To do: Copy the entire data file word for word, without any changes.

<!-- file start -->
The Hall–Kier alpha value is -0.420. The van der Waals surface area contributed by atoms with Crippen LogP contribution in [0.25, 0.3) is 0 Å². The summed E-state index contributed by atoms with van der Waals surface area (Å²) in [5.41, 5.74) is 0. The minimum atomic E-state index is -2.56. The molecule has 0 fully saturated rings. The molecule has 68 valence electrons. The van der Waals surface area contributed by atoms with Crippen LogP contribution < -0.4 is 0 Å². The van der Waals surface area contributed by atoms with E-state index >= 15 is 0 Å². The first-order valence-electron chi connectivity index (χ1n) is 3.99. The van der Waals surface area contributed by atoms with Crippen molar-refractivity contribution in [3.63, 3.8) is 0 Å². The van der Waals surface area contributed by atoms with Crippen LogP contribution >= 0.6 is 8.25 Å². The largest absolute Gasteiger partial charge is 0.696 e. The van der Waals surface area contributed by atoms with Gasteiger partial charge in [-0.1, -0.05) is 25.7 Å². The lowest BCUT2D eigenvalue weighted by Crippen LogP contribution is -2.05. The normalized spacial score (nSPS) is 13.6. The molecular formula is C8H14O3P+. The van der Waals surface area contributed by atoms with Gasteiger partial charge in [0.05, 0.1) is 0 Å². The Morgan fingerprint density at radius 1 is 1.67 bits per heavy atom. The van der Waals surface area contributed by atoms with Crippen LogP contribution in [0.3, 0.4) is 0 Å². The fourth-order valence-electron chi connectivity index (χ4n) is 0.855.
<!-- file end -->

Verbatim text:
The Hall–Kier alpha value is -0.420. The van der Waals surface area contributed by atoms with Crippen LogP contribution in [0.25, 0.3) is 0 Å². The summed E-state index contributed by atoms with van der Waals surface area (Å²) in [5.41, 5.74) is 0. The minimum atomic E-state index is -2.56. The molecule has 0 fully saturated rings. The molecule has 68 valence electrons. The van der Waals surface area contributed by atoms with Crippen LogP contribution < -0.4 is 0 Å². The van der Waals surface area contributed by atoms with E-state index >= 15 is 0 Å². The first-order valence-electron chi connectivity index (χ1n) is 3.99. The van der Waals surface area contributed by atoms with Crippen molar-refractivity contribution in [3.63, 3.8) is 0 Å². The van der Waals surface area contributed by atoms with Crippen LogP contribution >= 0.6 is 8.25 Å². The largest absolute Gasteiger partial charge is 0.696 e. The van der Waals surface area contributed by atoms with Gasteiger partial charge in [-0.1, -0.05) is 25.7 Å². The lowest BCUT2D eigenvalue weighted by Crippen LogP contribution is -2.05. The normalized spacial score (nSPS) is 13.6. The molecular formula is C8H14O3P+. The van der Waals surface area contributed by atoms with Gasteiger partial charge in [0.05, 0.1) is 0 Å². The Morgan fingerprint density at radius 1 is 1.67 bits per heavy atom. The van der Waals surface area contributed by atoms with Crippen LogP contribution in [0.3, 0.4) is 0 Å². The fourth-order valence-electron chi connectivity index (χ4n) is 0.855.